Sid Kivanoski, a recently retired teacher at one of New York City’s highly competitive specialized high schools, is also a proponent of homework. He explains that because New York students have to pass Regents exams in English, math, science and social studies to earn a diploma, assigning homework ensures coverage of material that might appear on the exam, but that he was unable to address during class.
“I also gave homework to get them thinking about things that we’d talk about the next day, for example, why they thought the U.S. fought a war in Vietnam,” he says.
Barriers to Homework Completion
Still, Kivanoski knows that many of his students faced enormous challenges in completing their assignments. “I had one kid who would wake up at 2:00 a.m. to do homework because that was the only time it was quiet at home. Another went to the library on the way home every afternoon for the same reason. It was the sole place she could concentrate.”
Likewise, Chicago elementary school teacher Mariam Cosey sees the impact of poverty, hunger, and insecure or overcrowded housing in her classroom each and every day. “I always give my students a choice packet where they can choose which homework assignment they want to complete — word finds or word games, worksheets, or special projects — and it’s always due at the end of the week or on Monday, to give them the opportunity to get it done,” she begins. “Furthermore, I always make sure that there is something that every child has the ability to do.”
She does this despite mandates from the Chicago Board of Education dictating what should be taught and how much homework should be assigned for each grade level. In addition, Cosey offers incentives for her students to encourage assignment completion. The incentives help Cosey assess how a particular student is doing in a specific subject, and also give a window into her students’ home situations. “Kids can pick their prizes. When a child chooses gloves over candy, it tells me what’s going on in that child’s life. We love on these students, wash their faces, bring in clothes for them, and are compassionate. As teachers, we know that these kids need extra love and we give it to them.”
Homeless students face even greater hurdles when it comes to finishing their work. “There are so many barriers,” Barbara Duffield, executive director of SchoolHouse Connection, a Washington, D.C.-based advocacy organization that works to improve the educational achievement of homeless youth, told Truthout. Some are related to the living situation, with barriers like not having a quiet place to study or do homework, or no computer or internet access.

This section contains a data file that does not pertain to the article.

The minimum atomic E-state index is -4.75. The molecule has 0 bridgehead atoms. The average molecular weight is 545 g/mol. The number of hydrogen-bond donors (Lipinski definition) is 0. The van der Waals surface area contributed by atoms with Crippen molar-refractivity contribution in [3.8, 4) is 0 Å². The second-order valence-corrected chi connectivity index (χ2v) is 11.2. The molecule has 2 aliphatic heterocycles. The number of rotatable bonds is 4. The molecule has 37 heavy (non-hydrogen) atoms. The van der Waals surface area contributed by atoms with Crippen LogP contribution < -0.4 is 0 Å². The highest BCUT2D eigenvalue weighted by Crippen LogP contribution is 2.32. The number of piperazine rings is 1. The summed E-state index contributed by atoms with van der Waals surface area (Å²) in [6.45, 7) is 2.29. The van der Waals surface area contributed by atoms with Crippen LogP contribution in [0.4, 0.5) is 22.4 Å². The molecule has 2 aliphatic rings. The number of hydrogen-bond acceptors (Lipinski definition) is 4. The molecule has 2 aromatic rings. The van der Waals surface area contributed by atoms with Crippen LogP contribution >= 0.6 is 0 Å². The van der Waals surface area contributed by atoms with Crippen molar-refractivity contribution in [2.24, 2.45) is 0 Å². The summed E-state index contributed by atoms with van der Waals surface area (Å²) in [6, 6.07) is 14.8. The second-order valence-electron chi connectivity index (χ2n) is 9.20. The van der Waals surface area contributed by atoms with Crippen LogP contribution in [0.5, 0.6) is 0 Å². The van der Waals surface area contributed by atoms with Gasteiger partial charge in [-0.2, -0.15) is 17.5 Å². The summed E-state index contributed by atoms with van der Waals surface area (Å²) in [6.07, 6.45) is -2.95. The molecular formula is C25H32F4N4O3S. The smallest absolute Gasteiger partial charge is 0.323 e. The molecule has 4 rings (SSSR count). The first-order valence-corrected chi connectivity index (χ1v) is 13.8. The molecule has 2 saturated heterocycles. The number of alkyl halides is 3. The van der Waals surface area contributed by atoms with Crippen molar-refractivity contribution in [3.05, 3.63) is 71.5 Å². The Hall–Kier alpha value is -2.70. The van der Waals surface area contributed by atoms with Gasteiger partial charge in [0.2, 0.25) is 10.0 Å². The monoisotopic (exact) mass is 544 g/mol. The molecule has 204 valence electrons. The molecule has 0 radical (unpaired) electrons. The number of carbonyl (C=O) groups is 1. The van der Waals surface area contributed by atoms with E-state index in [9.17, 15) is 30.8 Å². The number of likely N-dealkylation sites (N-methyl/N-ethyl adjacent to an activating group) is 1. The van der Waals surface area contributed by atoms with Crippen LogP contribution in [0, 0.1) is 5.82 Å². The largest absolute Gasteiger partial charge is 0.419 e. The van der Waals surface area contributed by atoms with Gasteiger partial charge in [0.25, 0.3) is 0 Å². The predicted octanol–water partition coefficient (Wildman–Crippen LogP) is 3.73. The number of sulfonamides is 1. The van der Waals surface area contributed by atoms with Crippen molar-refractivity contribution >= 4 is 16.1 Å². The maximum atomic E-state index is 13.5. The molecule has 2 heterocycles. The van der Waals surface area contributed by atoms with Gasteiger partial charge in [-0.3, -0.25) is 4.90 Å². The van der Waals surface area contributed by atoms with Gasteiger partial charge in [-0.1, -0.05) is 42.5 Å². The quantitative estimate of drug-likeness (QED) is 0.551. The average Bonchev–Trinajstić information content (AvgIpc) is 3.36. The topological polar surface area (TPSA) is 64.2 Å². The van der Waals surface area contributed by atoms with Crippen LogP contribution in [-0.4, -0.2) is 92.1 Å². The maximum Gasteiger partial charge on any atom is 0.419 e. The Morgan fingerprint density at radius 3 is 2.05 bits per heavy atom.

“But remember,” Duffield explains, “only 14.4 percent of students who are homeless are even staying in a shelter. Most are in hotels or motels, moving from couch to couch, or living on the streets. No matter where they’re staying, they may also be caring for their parents or younger siblings. Most are struggling to stay safe. They may be working 30 hours a week while going to school. The notion that homeless students have the time, space and consistency for good home study is seriously flawed.”
This is something that San Diego State University student Destiny Dickerson, the recipient of a SchoolHouse Connection scholarship (which grants post-secondary scholarships to students who’ve experienced homelessness), understands well. Six years ago, when Dickerson was in her first year of high school, her family was evicted from their three-bedroom home. For a short time, they lived with her grandmother, but severe overcrowding made this situation untenable and the family — four kids and two adults — ended up in a series of motels and hotels in and around Rancho Cucamonga, California.
“I would do as much homework as I could in school because there was no guarantee that we’d have WIFI at the hotel,” she explains. “In addition, all of my textbooks were stolen when someone broke into my mom’s car. My parents had told us to keep our homelessness quiet because it was embarrassing to admit that we’d lost our residence, so no one at school knew that I had no books. Some days I’d go to the library to do my homework and some hotels had a communal computer I could use, but sometimes I forgot about doing assignments because I was so focused on what was going on outside of class. I also missed assignments that were posted online since I did not have reliable access to a computer.”